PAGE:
If you're experiencing any of these symptoms, it doesn't necessarily mean you have astigmatism. Visit your ophthalmologist for a complete eye exam so they can determine the cause and give you the proper astigmatism contacts prescription or treatment as needed.

Understanding Astigmatism

There may be many reasons why your optometrist diagnoses you with astigmatism. The condition can be hereditary, and it's often presented at birth but may not be noticed until later in life. In some cases, the severity of your astigmatism can get worse or may improve over time. You will need a comprehensive eye exam that includes special testing for astigmatism. If your eye doctor diagnoses you with it, there are special eyeglasses or contact lenses specially designed to help those suffering from astigmatism to help with clearer vision.

Contact Lenses for Astigmatism

If you have astigmatism, you may not be able to use traditional glasses or contact lenses. You'll need a special prescription that corrects the problem by altering the way the light enters your eyes. Most soft contact lenses used to correct astigmatism are known as toric contact lenses. These lenses are typically made of a special hydrogel or silicone hydrogel material for breathability. Toric contact lenses are different from traditional spherical soft contact lenses made to correct myopia or hyperopia. The toric lenses for astigmatism use different powers in different meridians of the lens to fix specific amounts of nearsightedness or farsightedness. These amounts and their variances are what make astigmatism so unique.

If you need contact lenses for astigmatism, look for toric lenses that enable the lens to rotate to the proper orientation on the cornea. This ensures that the meridians of the lens align with the right meridians of your eyes to help ensure you're getting crisp, clear vision. You may need to try several pairs of toric contact lenses until you find the brand, format, and prescription that's right for you. Ultimately, your contact lenses for astigmatism should be comfortable, fit your eyes well, and help to provide you with clear vision that lasts. The fitting process may cost more than a standard eye exam and lens fitting, so be sure to check with your eye doctor for more details.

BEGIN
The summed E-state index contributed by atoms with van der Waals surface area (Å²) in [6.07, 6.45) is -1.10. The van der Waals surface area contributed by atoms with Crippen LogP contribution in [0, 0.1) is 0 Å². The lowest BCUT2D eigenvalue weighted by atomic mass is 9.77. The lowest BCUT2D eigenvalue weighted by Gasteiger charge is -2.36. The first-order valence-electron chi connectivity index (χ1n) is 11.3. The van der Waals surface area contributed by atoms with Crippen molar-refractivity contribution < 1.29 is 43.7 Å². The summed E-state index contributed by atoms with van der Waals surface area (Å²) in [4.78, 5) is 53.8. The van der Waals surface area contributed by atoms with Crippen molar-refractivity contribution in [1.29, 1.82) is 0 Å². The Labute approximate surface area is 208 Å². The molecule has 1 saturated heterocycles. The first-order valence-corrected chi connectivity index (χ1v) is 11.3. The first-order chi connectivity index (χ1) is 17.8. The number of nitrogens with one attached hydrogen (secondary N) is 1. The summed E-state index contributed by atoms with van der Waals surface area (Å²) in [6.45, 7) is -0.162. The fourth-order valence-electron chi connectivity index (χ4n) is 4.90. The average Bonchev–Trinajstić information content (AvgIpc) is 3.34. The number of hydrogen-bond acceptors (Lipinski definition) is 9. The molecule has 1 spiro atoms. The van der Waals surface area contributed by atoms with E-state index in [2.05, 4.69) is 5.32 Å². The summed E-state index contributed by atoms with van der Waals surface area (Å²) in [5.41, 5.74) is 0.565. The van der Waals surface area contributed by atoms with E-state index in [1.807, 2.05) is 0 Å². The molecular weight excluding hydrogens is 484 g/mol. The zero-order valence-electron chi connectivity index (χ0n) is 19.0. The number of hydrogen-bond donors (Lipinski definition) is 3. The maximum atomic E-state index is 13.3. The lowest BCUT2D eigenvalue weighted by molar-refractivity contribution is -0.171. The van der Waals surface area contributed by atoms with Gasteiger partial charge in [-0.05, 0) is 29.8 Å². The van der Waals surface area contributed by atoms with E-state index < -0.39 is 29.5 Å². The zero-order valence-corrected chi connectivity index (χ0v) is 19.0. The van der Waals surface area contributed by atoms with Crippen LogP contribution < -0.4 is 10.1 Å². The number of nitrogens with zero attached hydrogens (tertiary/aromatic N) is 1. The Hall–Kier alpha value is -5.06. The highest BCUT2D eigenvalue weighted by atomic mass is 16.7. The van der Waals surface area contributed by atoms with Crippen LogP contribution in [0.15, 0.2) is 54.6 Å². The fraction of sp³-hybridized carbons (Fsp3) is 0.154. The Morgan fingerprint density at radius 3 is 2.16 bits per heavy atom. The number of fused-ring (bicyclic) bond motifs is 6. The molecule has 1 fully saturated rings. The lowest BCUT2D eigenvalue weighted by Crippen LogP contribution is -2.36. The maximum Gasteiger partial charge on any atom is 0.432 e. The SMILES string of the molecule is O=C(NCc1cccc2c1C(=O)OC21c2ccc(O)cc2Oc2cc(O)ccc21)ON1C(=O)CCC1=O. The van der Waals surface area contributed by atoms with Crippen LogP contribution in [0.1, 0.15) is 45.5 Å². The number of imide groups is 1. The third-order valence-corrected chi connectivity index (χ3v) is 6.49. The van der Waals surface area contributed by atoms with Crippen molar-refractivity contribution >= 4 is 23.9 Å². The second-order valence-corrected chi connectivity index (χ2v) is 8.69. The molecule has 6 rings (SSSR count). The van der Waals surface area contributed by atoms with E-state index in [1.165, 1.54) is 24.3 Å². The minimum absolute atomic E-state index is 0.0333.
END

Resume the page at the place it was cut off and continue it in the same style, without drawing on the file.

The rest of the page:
If you're tired of wearing glasses, schedule an appointment with your eye doctor and ask about toric contact lenses or another type of lens for your astigmatism. They can help you determine which type of lenses will work best depending on your specific measurements and needs. When you switch to contact lenses, you may enjoy the freedom of comfort that contacts provide and may experience fewer headaches and clearer vision. You don't have to continue to suffer from astigmatism. Find out more about contact lenses for this special condition so you can enjoy the freedom that contact lenses provide.


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The material provided on this site is for informational purposes only and does not constitute medical or optometric advice. The information provided is not intended for the diagnosis of medical condition and should not substitute for the advice of a qualified health provider.

Please make sure you get your eyes examined regularly and always follow your eye care professional's instructions for the proper use and care of your contact lenses. It's important to note that if you experience any pain or discomfort from your contact lens, discontinue use immediately and consult your eye care professional. WARNING: IF YOU ARE HAVING ANY UNEXPLAINED EYE DISCOMFORT, WATERING, VISION CHANGE, REDNESS, OR LIGHT SENSITIVITY, REMOVE YOUR LENSES IMMEDIATELY AND CONSULT YOUR EYE CARE PRACTITIONER BEFORE WEARING YOUR LENSES AGAIN.